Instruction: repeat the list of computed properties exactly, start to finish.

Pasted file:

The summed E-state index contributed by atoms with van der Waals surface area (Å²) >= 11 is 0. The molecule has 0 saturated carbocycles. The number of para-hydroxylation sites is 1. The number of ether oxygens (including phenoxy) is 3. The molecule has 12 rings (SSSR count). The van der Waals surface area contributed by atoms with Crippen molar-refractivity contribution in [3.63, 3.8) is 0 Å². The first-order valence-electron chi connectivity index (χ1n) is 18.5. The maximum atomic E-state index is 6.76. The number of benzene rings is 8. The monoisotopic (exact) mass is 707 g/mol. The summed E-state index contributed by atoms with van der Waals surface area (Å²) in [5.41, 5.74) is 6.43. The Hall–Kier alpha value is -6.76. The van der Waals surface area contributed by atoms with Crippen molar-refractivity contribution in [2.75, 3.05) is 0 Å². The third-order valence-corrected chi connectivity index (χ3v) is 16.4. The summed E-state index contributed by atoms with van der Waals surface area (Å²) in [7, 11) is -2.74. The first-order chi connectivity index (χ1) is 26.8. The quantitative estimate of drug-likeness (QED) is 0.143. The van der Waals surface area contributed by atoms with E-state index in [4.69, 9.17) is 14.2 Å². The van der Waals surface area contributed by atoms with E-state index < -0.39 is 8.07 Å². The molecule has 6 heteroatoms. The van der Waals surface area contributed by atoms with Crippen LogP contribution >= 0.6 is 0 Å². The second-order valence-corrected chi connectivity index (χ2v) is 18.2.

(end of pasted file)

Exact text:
The summed E-state index contributed by atoms with van der Waals surface area (Å²) >= 11 is 0. The molecule has 0 saturated carbocycles. The number of para-hydroxylation sites is 1. The number of ether oxygens (including phenoxy) is 3. The molecule has 12 rings (SSSR count). The van der Waals surface area contributed by atoms with Crippen molar-refractivity contribution in [3.63, 3.8) is 0 Å². The first-order valence-electron chi connectivity index (χ1n) is 18.5. The maximum atomic E-state index is 6.76. The number of benzene rings is 8. The monoisotopic (exact) mass is 707 g/mol. The summed E-state index contributed by atoms with van der Waals surface area (Å²) in [5.41, 5.74) is 6.43. The Hall–Kier alpha value is -6.76. The van der Waals surface area contributed by atoms with Crippen molar-refractivity contribution in [2.75, 3.05) is 0 Å². The third-order valence-corrected chi connectivity index (χ3v) is 16.4. The summed E-state index contributed by atoms with van der Waals surface area (Å²) in [7, 11) is -2.74. The first-order chi connectivity index (χ1) is 26.8. The quantitative estimate of drug-likeness (QED) is 0.143. The van der Waals surface area contributed by atoms with E-state index in [4.69, 9.17) is 14.2 Å². The van der Waals surface area contributed by atoms with E-state index < -0.39 is 8.07 Å². The molecule has 6 heteroatoms. The van der Waals surface area contributed by atoms with Crippen LogP contribution >= 0.6 is 0 Å². The second-order valence-corrected chi connectivity index (χ2v) is 18.2.